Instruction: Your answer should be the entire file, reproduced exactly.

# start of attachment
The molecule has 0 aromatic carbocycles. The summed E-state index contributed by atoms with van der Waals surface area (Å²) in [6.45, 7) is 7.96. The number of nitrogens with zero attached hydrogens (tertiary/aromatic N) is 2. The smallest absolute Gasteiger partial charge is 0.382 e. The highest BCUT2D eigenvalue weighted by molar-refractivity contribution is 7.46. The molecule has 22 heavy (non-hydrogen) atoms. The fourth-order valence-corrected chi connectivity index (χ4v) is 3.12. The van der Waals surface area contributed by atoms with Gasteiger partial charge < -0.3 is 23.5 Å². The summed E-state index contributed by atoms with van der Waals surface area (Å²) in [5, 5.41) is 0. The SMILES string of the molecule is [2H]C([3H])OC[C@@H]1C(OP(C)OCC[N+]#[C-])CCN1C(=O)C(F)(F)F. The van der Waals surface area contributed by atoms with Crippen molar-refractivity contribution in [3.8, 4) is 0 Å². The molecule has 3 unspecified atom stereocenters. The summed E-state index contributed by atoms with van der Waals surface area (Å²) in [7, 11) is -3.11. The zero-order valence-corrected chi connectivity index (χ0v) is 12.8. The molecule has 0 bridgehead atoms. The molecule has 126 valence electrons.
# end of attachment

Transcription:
The molecule has 0 aromatic carbocycles. The summed E-state index contributed by atoms with van der Waals surface area (Å²) in [6.45, 7) is 7.96. The number of nitrogens with zero attached hydrogens (tertiary/aromatic N) is 2. The smallest absolute Gasteiger partial charge is 0.382 e. The highest BCUT2D eigenvalue weighted by molar-refractivity contribution is 7.46. The molecule has 22 heavy (non-hydrogen) atoms. The fourth-order valence-corrected chi connectivity index (χ4v) is 3.12. The van der Waals surface area contributed by atoms with Gasteiger partial charge < -0.3 is 23.5 Å². The summed E-state index contributed by atoms with van der Waals surface area (Å²) in [5, 5.41) is 0. The SMILES string of the molecule is [2H]C([3H])OC[C@@H]1C(OP(C)OCC[N+]#[C-])CCN1C(=O)C(F)(F)F. The van der Waals surface area contributed by atoms with Crippen molar-refractivity contribution in [3.8, 4) is 0 Å². The molecule has 3 unspecified atom stereocenters. The summed E-state index contributed by atoms with van der Waals surface area (Å²) in [7, 11) is -3.11. The zero-order valence-corrected chi connectivity index (χ0v) is 12.8. The molecule has 0 bridgehead atoms. The molecule has 126 valence electrons.